But again I think such impeachment talk distracts us from the more generalized, *routinized* kind of … lawlessness we are seeing. And as Aaron observed so importantly, Mr. Bush was neck deep in doing the same and might even be tagged with that routinization.

    It’s obviously a form of extremism, with the remarkable thing indeed being that we have now routinized that extremism. Feel strongly enough that you just have to wire-tap the entire nation? Go ahead, damnit; there’s enough wild-eyed zealots and partisans out there to protect you. Wanna pick up some Hispanic votes? Go ahead and blatantly say they won’t be prosecuted for violating our laws; once again there’s more than enough zealots and partisans to defend you.

    Of course we’ve always had zealots who almost regarded the law and recognized lawful processes as invalid. But it’s the simple mainstream *partisans* now who obviously no longer feel that that lawfulness is a necessary precondition. Who indeed have imbibed the idea that when they disagree with the law by definition it is so corrupt as to be regarded as invalid.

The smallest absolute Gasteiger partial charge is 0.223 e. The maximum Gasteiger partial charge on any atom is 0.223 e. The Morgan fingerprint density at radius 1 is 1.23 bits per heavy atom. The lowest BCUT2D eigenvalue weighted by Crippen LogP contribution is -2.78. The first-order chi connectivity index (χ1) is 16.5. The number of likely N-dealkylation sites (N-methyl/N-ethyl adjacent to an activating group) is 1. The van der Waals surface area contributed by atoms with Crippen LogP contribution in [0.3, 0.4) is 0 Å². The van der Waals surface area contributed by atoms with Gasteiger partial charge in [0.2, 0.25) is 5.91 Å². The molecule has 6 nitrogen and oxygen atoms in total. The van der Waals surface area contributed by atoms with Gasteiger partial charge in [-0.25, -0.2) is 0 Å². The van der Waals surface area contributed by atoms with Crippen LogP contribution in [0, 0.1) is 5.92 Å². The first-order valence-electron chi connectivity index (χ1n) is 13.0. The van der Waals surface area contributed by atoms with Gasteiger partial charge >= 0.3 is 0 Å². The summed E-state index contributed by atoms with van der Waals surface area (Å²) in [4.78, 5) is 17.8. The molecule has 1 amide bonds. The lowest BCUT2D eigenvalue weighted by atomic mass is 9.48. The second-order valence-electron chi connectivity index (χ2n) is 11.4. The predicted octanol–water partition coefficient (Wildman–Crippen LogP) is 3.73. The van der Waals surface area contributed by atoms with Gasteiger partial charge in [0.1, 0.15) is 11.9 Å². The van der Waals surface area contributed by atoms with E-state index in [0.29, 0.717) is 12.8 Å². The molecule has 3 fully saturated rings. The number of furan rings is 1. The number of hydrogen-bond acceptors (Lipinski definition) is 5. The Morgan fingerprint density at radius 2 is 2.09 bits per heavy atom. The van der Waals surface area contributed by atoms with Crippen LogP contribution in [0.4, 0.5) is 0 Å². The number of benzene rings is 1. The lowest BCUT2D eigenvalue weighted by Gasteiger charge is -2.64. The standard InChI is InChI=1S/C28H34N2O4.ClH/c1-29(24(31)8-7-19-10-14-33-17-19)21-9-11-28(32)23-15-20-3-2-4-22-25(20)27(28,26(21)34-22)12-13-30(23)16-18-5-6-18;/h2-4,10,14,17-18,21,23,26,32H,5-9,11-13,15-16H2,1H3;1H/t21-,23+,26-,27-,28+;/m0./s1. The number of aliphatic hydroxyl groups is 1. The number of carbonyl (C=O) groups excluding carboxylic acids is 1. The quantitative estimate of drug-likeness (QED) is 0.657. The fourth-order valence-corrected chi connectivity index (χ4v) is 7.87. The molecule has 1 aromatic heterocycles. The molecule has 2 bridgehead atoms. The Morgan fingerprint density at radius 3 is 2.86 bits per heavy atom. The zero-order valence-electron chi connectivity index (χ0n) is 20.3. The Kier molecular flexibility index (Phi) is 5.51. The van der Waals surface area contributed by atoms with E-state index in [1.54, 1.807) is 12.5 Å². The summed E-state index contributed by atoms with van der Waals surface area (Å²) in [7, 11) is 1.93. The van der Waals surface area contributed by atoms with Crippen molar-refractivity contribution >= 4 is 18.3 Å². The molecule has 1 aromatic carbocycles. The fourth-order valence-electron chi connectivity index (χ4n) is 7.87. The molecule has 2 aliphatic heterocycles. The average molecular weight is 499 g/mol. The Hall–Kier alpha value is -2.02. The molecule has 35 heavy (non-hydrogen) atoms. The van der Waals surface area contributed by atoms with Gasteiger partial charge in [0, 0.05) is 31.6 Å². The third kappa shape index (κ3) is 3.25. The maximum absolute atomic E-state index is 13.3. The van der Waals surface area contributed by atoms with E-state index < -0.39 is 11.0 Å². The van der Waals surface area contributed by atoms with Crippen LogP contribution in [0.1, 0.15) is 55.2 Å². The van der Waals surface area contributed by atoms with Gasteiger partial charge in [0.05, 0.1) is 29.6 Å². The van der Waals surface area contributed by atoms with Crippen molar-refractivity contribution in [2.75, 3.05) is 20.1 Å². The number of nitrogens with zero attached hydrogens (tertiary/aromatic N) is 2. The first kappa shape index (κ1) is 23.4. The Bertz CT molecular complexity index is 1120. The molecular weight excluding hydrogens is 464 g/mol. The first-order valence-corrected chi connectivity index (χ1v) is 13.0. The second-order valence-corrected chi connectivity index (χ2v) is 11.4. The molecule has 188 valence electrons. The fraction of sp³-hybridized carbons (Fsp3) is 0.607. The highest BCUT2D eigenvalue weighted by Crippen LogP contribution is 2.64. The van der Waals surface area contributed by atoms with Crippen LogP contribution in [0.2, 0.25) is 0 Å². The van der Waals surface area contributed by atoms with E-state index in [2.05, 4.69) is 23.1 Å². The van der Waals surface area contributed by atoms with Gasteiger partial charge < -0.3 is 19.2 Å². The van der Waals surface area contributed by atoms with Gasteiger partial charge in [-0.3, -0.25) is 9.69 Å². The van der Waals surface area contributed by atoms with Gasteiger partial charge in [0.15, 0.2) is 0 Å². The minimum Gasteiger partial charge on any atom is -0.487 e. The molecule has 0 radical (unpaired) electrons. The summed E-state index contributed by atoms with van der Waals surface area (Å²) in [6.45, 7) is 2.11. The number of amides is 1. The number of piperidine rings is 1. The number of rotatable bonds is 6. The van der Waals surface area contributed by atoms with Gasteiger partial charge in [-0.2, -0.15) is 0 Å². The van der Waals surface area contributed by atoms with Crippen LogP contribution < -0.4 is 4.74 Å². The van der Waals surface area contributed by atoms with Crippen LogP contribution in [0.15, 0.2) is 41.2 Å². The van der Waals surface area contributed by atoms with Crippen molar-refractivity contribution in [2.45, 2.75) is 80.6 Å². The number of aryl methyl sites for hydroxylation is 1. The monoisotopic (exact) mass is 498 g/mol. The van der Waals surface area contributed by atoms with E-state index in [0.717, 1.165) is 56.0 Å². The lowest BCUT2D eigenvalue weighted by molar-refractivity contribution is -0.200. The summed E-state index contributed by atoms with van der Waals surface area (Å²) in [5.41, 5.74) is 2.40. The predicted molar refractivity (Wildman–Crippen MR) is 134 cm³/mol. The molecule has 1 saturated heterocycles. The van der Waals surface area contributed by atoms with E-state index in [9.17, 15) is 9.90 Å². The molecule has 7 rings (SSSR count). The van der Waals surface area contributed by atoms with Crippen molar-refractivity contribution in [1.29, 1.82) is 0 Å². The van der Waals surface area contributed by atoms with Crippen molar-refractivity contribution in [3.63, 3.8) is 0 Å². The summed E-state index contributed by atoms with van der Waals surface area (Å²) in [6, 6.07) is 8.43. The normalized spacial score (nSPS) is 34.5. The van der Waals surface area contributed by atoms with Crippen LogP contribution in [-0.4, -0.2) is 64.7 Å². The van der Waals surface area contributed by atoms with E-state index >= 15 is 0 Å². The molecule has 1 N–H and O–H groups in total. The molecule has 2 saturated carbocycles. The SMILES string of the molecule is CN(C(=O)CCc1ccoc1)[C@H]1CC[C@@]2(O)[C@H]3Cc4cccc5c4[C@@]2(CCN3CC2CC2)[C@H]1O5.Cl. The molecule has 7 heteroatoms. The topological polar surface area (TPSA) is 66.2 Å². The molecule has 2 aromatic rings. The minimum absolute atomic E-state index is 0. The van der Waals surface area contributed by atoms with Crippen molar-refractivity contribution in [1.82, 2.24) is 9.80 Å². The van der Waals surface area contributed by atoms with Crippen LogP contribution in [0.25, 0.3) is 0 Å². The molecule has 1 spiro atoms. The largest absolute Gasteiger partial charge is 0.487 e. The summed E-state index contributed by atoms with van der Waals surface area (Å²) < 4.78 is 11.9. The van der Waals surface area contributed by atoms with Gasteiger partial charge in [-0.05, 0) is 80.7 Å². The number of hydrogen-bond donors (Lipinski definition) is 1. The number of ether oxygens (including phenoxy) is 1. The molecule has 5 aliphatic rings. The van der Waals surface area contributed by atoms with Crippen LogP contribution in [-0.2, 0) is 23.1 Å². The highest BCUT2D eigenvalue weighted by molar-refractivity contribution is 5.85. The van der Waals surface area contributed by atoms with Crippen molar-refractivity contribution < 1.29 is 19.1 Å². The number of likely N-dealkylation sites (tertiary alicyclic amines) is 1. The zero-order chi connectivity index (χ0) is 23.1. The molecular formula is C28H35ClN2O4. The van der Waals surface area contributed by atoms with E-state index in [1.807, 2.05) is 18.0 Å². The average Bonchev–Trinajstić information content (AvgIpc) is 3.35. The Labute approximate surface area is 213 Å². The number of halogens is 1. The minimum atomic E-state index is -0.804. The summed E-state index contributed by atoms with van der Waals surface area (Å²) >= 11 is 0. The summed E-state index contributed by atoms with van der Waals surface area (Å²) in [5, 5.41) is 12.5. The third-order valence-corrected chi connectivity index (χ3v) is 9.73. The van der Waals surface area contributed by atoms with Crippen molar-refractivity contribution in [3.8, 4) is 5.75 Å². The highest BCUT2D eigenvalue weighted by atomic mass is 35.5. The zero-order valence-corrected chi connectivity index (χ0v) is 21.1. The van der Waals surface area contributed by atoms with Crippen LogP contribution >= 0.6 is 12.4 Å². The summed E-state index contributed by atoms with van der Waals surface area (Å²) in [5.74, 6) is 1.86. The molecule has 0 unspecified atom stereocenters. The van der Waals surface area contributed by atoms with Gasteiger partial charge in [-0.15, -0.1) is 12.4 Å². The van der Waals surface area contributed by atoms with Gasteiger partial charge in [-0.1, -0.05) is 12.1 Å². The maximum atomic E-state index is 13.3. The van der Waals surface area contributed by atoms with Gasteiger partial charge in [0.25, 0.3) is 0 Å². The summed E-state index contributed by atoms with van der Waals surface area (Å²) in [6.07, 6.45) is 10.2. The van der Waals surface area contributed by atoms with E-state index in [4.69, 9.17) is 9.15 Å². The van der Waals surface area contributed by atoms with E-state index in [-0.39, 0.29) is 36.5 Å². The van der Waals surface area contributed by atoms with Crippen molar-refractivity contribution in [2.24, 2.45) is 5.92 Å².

Thus I think it’s this change in the *mainstream* that’s most remarkable here, and most portentous. Again as Aaron notes, who is going to do anything but laugh when the Republicans, who cheered Bush’s wire-tapping, now go crying about Obama saying he isn’t going to enforce the law? And vice-versa.

    In a very big way then I think libertarian jerry is right: The Constitution died when the great mass of people just simply demonstrated they no longer agreed with it.

    The killers of the Constitution were just too persuasive in all the ways they managed it, partly by noting that of course it was never perfectly followed, but even moreso it seems to me by just simply ridiculing those who insisted on any strict observance of any absolutes: